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Plant-based cheese that's sure to please

Miyoko Schinner creates vegan cheese to rival its dairy-based counterparts

All Animals magazine, January/February 2017

by Ruthanne Johnson

Miyoko Schinner's Sundried Tomato Garlic cheese hits all the right notes: creamy, savory and delicious. Photo courtesy Miyoko's Kitchen.

Cheese can be a deal breaker when it comes to going all-in on a plant-based diet. The creamy flavors and complex textures can be tough for some folks to forgo.

That’s how it was for Miyoko Schinner, who at 12 years old cut meat from her diet after a couple of vegetarian friends inspired her to think deeper about what she ate. Even as a little girl, Schinner had always found food and the experience of sharing it meaningful. So she studied classic culinary techniques (braising, marinating, sautéing) and began replacing the meat in recipes with other foods like tofu and vegetables.

But the one thing Schinner especially loved was cheese. “I liked the wine and cheese experience, the pairings and parties,” she says. After converting to a plant-based diet in her 20s, she went on to own a vegan restaurant and a natural food company. “But there was always this nagging question in my mind, ‘Where is that great cheese platter? Why haven’t I developed it yet?’ ”

In the mid-2000s, she started recreating the flavors and textures in dairy cheeses that she missed. “Once I set out on a path, I get very determined,” she says. Her repertoire soon included cheddar, brie, gruyere and chèvre, made with ingredients such as nuts, nondairy yogurt, oats, nutritional yeast and butternut squash.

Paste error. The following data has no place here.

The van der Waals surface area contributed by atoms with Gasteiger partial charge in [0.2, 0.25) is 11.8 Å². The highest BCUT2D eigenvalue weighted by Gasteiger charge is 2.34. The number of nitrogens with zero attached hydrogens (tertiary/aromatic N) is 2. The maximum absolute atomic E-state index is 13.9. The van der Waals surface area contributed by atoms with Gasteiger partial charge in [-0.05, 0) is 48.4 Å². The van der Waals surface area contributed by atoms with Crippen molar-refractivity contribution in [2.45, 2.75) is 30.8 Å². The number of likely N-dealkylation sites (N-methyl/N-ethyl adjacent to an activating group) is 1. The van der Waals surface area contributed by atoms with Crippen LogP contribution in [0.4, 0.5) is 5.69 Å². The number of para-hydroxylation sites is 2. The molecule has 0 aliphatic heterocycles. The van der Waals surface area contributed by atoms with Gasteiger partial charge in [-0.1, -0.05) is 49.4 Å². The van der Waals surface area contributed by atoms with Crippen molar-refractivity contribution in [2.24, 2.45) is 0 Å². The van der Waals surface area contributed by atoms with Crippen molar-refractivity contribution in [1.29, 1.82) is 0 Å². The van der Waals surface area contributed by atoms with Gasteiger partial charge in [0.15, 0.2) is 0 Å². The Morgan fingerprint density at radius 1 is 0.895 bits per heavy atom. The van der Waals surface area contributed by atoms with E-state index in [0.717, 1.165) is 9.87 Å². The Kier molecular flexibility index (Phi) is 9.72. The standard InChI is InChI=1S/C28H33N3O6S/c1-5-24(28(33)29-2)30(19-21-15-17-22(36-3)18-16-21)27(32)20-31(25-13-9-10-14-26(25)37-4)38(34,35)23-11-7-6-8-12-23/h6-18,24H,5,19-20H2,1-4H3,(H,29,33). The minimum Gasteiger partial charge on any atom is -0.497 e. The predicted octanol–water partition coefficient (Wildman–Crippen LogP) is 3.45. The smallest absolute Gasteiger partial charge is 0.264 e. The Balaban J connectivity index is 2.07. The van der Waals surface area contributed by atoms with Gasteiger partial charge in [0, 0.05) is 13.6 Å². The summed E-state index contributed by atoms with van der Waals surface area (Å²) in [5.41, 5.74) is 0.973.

Fans encouraged Schinner to share her recipes. In 2012, her cookbook Artisan Vegan Cheese hit the stands to rave reviews, empowering readers to make their own plant-based cheeses. More requests from her growing fan base inspired the founding of Miyoko’s Kitchen, which sells artisan vegan cheeses online and in natural grocers. Folks wanting the convenience of premade products can buy cheeses such as double cream chive, winter truffle and rustic alpine. The company also offers a less expensive select line that includes creamy mozzarella and palm oil-free butter. Soon, it will roll out an everyday line at an even lower price point.

Schinner says that although she didn’t initially cut out eggs and dairy for ethical reasons, she’s since learned about the animal cruelty rife in those industries. “It’s made me more of an activist,” she says. In 2010, she founded Rancho Compasión, a farm sanctuary with rescued goats, chickens, ducks and other animals.

Her creamy, delicious, cruelty-free cheeses are another form of advocacy. “One of my favorite things is when someone comes up to me and says, ‘Thank you so much. Now I can give up dairy!’ ”

  • Plant-based chipotle cheese sauce makes for delicious nachos. Photo by Lily Dong/Book Publishing Company.

Low-Fat Chipotle Cheese Sauce

Makes three cups. Recipe by Miyoko Schinner.


1 cup cooked and mashed butternut squash
3/4 cup plain, unsweetened nondairy yogurt
3/4 cup water
1/2 white onion, quartered
5 tablespoons nutritional yeast flakes
1/2 cup raw cashews
3 tablespoons tapioca flour
1/2 chipotle chile in adobo sauce, plus more if desired
1 teaspoon salt


1. Place all the ingredients in a blender and blend until smooth and creamy.
2. Transfer the mixture to a medium saucepan and cook over medium heat, stirring occasionally, until thick and gooey, 2 to 5 minutes. If spicier cheese is desired, stir in additional minced chipotle.
3. Store in a covered container in the refrigerator.

PER SERVING (1/4 cup): Calories: 59; fat: 2 g; protein: 3 g; sodium: 182mg.

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